Mohair Harvest

So, a few days after the goats were sheared, I am deep into the mohair processing. A combination of the boys having grown and a much more thorough shearing generated easily twice as much fleece as I was able to harvest last year.  I am more experienced as well, and am working through it with a lot more confidence this time.

20170415_094815I have already cleaned it all, a five- or six-step process, and air dried it in the sunshine and overnight in a warm room. Last night, I began pulling the locks apart and teasing out the bits of embedded hay and pine shavings. It was rather comical because there was so much static electricity that I’d collect a handful of loose hair and vegetable matter and try to drop it on the ground but it would stick to my fingers even as I shook it and transferred it from hand to hand.  The most effective solution was to wipe it onto my jeans where it stuck to me like a fuzzy halo. I am less than a quarter of the way through it after a couple hours of work.

Before I can spin the mohair, it must be “carded”.  I accomplished this using two pin-style dog brushes and I learned through trial and error that taking time for this step made spinning so much easier. My husband watched me spend hours and hours manually picking through the piles last fall and vowed that he would buy me a carding machine the next time. This is a bit of an extravagance, but it is now on order and I think I will sing his praises for being so kind to me, by the time I  am done.

20170411_085125I have taken my beginning knitter lessons now, and have really been enjoying it. I am using up the last of my store of hand-spun yarn so that I can start fresh this fall. I took a break from this to knit a little outfit for my tiny granddaughter, Eleanor, who was born on Sunday. (Whoopee!) Is this cute, or what? I bought washable yarn since it will surely need laundering every hour it is worn. My mohair creations won’t be as forgiving so I don’t think I’ll make children’s clothes with it.

I have found that I really like knitting. I have trouble putting it down once I get started because I want to see what the next row will look like. We’re going on a short trip into Chicago today and I will take my latest project on the train with me to keep my hands busy. It’s nice to have a portable project.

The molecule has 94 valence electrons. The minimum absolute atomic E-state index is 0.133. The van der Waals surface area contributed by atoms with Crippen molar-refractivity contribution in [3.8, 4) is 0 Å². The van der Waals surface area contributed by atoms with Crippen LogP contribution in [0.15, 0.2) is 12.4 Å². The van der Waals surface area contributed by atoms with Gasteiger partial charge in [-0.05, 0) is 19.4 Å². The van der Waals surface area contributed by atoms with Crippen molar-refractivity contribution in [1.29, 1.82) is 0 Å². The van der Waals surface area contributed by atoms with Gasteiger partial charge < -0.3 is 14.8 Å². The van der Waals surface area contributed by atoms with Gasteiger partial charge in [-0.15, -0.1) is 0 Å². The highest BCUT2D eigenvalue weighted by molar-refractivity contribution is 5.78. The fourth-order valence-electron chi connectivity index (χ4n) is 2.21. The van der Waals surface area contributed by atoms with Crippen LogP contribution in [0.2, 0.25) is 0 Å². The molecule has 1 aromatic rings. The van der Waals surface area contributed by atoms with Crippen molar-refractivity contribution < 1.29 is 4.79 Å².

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About bluestempond

Hobby farmer living at Bluestem Pond in Michigan.
This entry was posted in Farm Animals, Fiber crafts and tagged , , . Bookmark the permalink.

6 Responses to Mohair Harvest

  1. Kim Gorman says:

    Congratulations on your new granddaughter! What a blessing. The sweater set is beautiful.

  2. Patsy Porco says:

    Shearing, carding, spinning … wow. I am so impressed with your patience and ability. I have a few questions: what kind of wool is mohair? Does it come from a certain kind of sheep? Also, how long did it take you to learn to knit and then actually make adorable clothing? I know a few beginning knitters and they all seem to make long purple things that don’t serve any purpose. If it’s possible to reach your level in six months or so, I’m going to learn. Thanks for inspiring me. I love your blog.

  3. bluestempond says:

    Thank you! So, mohair is the fleece that comes from an angora goat, like my two. I didn’t know that before I began this new adventure, either. I knitted a little as a child but consider myself a beginner. I guess that I’m pretty good at following directions.😄

  4. Barb Knowles says:

    I LOVE this post!! I buy wool locally from a llama and sheep farmer. Of course, I get the yarn-needed-for-little-kids at the chain craft store near us. I always have about 3 knitting projects going but they are almost all scarves or baby blankets (by that I mean doll or stuffed animal blankets). I can knit complicated-ish stuff, but I have such a short attention span that Ii stick to the easy projects.
    Congratulations on the birth of your granddaughter! A lovely name and the set is awesome.
    Also, the mohair process sounds fascinating and I laughed out loud reading about the static. And then you spin it!
    Your awesomeness knows no bounds. Do you sell the wool?

  5. bluestempond says:

    I am patient with my mistakes and love to learn new skills. I haven’t gotten good enough at spinning, but once I begin to make good consistent yarn, I’d like to sell it through the local yarn shop. The owner expressed a wish for some local products.

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